Social Engineering may be the greatest cybersecurity risk

Social Engineering may be the greatest cybersecurity risk

Written by Mints Insurance and DFDR Consulting

The single most effective weapon the modern hacker has in their toolkit is your users.

That is the reality of the world today.

Whether it is delivery of ransomware through email, stealing credentials or breaching your physical perimeter and planting a device for remote access, the common denominator is your users. Their ignorance, negligence or malicious intentions are used every day to provide unauthorized parties access to your business.

The modern cyberthreat doesn’t aim at compromising your servers directly as a “first strike” target. Technical exploitation is a major threat, but why would an attacker waste 20 hours attempting to obtain a shell on your webserver when a few emails from a phishing domain can do so with minimal effort?

Ransomware is here to stay and it’s incredibly easy to deploy. If an attacker does their homework, particularly on a company’s public profile (ex. LinkedIn), finding the  “right users” to maximize their efforts is simple.

I know this because I do this every day.

As a penetration tester, my job is to compromise companies every day and assist them in hardening their security perimeter. I use the same tools, attacks and methods as the bad guys.

Your users can be easily fooled by social engineering because of a few factors

They are the first line of defense.  – While most organizations won’t give you access to their server room, they encourage their users to be publicly facing. Email addresses are published, phone numbers listed and LinkedIn or Twitter are used for professional networking. The ability to direct files, communications and links to users is facilitated and encouraged. Companies invite the threats in and give them face time with the user.

The users are rarely trained appropriately. – User training is the most overlooked facet to a cybersecurity strategy. Organizations scoff at losing productivity, particularly as a compensating control. One hour of training per user yearly can significantly reduce, if not eliminate, this threat.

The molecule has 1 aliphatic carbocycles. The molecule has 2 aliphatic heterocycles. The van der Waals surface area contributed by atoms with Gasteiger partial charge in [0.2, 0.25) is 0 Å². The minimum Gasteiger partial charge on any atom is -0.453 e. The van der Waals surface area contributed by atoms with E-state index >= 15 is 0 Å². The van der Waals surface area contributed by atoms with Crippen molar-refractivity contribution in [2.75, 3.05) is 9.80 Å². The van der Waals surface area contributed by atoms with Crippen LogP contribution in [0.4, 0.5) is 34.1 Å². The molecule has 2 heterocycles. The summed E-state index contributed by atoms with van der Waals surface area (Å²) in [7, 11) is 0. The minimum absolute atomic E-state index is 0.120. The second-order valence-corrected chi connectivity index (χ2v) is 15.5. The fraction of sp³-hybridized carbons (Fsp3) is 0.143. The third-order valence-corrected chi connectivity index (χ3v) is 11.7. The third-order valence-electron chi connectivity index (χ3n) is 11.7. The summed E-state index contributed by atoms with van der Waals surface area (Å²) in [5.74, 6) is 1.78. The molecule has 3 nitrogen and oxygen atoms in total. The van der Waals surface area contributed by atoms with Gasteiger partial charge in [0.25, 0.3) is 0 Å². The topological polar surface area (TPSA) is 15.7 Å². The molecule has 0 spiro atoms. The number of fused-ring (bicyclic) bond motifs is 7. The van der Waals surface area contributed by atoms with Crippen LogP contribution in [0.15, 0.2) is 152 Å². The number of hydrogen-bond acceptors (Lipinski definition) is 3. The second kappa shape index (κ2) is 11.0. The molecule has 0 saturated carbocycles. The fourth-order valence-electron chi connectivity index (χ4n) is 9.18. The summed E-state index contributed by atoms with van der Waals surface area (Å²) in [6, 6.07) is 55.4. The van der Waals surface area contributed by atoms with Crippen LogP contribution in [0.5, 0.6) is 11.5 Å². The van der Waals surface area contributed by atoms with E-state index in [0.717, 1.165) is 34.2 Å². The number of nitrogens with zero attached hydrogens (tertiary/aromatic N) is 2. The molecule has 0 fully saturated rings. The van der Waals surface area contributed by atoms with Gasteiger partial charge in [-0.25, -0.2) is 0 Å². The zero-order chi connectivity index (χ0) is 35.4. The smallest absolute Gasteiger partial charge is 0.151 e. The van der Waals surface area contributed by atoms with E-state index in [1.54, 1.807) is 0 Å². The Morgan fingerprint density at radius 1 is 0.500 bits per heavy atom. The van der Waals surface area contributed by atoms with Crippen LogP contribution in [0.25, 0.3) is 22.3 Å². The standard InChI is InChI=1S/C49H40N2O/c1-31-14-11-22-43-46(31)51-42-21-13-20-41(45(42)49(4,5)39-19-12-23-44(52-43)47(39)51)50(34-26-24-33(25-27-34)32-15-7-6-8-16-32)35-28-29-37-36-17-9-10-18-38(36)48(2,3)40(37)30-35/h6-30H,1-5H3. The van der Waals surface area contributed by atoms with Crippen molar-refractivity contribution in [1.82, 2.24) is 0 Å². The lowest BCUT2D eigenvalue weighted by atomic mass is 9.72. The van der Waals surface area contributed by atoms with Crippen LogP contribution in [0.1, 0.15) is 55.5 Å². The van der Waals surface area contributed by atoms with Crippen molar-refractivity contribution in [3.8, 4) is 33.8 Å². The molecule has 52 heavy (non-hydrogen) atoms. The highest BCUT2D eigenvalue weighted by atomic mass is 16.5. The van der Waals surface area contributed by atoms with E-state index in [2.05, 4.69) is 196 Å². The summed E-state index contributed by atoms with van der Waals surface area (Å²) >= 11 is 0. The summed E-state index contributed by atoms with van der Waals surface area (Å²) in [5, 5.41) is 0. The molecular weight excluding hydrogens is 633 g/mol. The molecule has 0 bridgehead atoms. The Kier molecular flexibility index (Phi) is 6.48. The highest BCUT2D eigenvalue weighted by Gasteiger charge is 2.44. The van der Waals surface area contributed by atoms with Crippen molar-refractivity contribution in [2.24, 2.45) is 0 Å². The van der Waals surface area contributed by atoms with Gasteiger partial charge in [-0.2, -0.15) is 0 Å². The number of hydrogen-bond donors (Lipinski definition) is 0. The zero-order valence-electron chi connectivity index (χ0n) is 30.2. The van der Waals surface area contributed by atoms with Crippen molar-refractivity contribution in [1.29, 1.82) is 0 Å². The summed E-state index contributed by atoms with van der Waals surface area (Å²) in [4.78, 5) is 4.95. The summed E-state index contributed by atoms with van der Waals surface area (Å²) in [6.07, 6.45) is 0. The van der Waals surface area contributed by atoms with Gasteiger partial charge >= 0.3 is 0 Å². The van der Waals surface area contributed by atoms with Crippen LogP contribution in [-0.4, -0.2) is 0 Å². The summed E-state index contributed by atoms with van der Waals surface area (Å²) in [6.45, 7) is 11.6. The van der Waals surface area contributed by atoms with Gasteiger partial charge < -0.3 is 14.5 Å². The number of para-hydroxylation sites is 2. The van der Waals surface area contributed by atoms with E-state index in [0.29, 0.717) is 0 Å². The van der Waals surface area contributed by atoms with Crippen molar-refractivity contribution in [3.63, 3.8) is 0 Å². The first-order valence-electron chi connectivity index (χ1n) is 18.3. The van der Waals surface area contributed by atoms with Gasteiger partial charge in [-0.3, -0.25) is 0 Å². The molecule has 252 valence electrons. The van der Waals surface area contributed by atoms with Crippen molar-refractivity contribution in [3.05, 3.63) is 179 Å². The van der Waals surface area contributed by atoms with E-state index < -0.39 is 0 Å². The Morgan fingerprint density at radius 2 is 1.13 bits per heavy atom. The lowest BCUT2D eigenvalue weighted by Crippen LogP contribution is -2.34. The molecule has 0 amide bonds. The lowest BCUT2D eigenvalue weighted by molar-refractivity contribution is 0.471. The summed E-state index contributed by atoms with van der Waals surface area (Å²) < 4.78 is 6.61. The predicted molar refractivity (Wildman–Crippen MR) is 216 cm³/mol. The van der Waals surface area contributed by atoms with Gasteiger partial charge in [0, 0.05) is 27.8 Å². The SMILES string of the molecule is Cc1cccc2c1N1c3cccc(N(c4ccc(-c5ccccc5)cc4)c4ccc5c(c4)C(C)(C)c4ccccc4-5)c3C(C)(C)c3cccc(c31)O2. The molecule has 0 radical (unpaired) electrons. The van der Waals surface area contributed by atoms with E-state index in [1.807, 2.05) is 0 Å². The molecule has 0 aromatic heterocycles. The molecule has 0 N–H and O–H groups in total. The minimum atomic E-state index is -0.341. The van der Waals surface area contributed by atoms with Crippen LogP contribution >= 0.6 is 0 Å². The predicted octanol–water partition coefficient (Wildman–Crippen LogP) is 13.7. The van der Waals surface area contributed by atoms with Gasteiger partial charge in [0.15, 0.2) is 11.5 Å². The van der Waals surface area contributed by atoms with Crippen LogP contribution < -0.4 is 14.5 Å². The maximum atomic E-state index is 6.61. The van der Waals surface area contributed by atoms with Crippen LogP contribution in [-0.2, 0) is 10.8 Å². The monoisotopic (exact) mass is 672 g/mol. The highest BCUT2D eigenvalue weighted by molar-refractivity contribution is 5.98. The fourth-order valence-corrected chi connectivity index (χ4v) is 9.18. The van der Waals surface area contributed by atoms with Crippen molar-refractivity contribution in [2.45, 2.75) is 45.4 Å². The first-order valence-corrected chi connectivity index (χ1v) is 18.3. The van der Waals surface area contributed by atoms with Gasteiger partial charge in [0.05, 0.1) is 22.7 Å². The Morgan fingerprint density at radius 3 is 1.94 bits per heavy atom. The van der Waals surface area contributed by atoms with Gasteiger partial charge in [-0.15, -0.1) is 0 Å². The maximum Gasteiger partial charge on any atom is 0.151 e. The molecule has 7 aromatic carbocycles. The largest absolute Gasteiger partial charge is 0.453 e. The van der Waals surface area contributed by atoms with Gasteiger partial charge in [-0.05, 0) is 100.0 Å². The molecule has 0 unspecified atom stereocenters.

Public Information – Publishing your portal for file transfers, posting of job titles and roles, helpdesk information and other metadata enables an attacker to easily build credibility. Whether it’s an email that appears to come from their superiors or phone calls to a large company’s helpdesk staff posing as a remote user, organizations are often distributing information publicly that enables a remote attacker to quickly target and refine their strategies.

Human Nature – Humans are trusting, particularly when interactions are controlled. I always say “people take what you give them.” If I can control the conversation, direct people where I want them to go and present credibility, most users never realize what is happening.

Ransomware and Identity Theft are incredibly effective because I don’t need to beat an enterprise firewall, antivirus or the security guards. Your users and their behavior does all of the hard work for me.

There are a few measures your organization can implement. Most do not impact your budget, current strategies or workflow.

  1. Provide yearly security training to your users. Focusing on social engineering, ransomware, phishing, open source intelligence and proper social media policies should be the primary goal.
  2. Spam filtering. Effective, off-site filtering that uses SPF, graylisting, metadata analysis and other controls can make a dramatic impact on these types of attacks. Do not accept certain file types through email and ensure they are being scanned.
  3. Curate the public profile and websites of the organization – Remove all metadata from publicly posted materials (ex. PDF, DOCX, Media Files) Metadata in documents allows a remote attacker to obtain targets, determining infrastructure and applications in use and build a profile on your organization.
  4. Have a social media policy – Carefully control the information your users post publicly. Do not allow company emails to be used for social media sites or online transactions.
  5. Confirm the identity of all visitors, require a guest badge – It is incredibly easy to obtain physical access to an organization. I have “talked” my way into sensitive, secure areas or simply walked in through a loading dock, planted a device and left. Tightly securing physical access and visitors is paramount. Humans, by nature, stay to themselves and are not likely to disturb a stranger… particularly if they “look like they’re supposed to be there.”

Social Engineering is here to stay. The success of it depends on lax controls, undertrained staff and effective intelligence. Organizations need to account for these attacks and commit resources to controls which effectively reduce the risk.